Gabriela party-list Rep. Arlene Brosas is pushing for the institutionalization of paid pandemic leaves in the private sector as a way to encourage isolation of workers who have been exposed to COVID-positive cases.
Brosas has filed House Bill No.7909 batting for the provision of other benefits to workers who have been placed on forced leave amid the pandemic.
“This measure complements the Occupational Safety and Health (OSH) Law which we principally authored as this prevents workplaces from being COVID-19 hotspots while providing economic relief to distressed workers,” said the Makabayan lawmaker.
Under the measure, 14 days of paid additional leave with full pay will be granted to COVID-exposed workers while a maximum of 60 days paid leave with 80 percent pay will be granted to floating workers or those involuntarily out of work due to the effects of the pandemic but are nonetheless still considered employed by the affected company.
“Dapat na may tulong rin sila mula sa gobyerno (They should also be entitled to government aid),” she added, noting that these floating workers are not covered by existing social amelioration programs.
Brosas said a floating minimum wage earner can get around P11,000 in leave benefits per month for two months under the measure.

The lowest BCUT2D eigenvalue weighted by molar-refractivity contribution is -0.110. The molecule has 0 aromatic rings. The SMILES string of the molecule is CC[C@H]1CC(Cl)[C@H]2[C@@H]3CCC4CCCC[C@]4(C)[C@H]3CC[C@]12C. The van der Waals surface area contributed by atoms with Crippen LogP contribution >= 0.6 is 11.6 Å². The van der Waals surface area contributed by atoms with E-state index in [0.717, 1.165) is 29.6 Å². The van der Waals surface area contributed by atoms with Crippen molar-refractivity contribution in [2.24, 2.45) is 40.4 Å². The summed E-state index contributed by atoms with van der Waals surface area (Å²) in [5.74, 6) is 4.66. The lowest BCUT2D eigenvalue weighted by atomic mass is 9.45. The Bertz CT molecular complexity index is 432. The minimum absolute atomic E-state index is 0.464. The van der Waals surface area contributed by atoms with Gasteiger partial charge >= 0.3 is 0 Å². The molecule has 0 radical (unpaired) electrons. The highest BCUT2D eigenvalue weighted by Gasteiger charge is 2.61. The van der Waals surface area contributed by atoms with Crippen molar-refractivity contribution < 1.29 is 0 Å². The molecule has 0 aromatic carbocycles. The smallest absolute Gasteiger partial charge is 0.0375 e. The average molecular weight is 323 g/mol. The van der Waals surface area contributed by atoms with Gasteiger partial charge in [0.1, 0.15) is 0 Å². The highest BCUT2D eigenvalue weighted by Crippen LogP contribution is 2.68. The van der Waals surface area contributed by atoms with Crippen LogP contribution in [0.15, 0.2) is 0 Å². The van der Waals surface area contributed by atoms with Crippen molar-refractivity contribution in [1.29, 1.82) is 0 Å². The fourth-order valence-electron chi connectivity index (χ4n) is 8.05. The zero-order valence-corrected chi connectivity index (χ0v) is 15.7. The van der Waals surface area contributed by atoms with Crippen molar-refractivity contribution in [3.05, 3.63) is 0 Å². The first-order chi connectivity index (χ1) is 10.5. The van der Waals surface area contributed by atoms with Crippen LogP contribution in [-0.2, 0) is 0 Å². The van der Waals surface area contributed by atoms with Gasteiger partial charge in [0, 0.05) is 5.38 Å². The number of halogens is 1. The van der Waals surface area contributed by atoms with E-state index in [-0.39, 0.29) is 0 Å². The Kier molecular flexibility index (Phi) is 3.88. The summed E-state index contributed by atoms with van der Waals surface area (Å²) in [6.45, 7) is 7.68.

As a justification for HB No.7909, she said that the number of sick leaves that most companies give to workers simply isn’t enough especially then the worker needs to undergo self-quarantine.
Brosas said the proposed pandemic leave benefits will be sourced from available funds from the Department of Labor and Employment, Social Security System, and generated savings during the duration of the pandemic.
“Kaya hindi dapat maging additional burden ito sa mga kumpanya (That’s why this shouldn’t become an additional burden to companies). Paid pandemic leave benefits must be shouldered by the national government,” she said.
Employers who willfully refuse to grant paid pandemic leaves will be penalized under the measure.
The additional paid leaves will be on top of existing leaves under the Labor Code and collective bargaining agreements, Brosas said.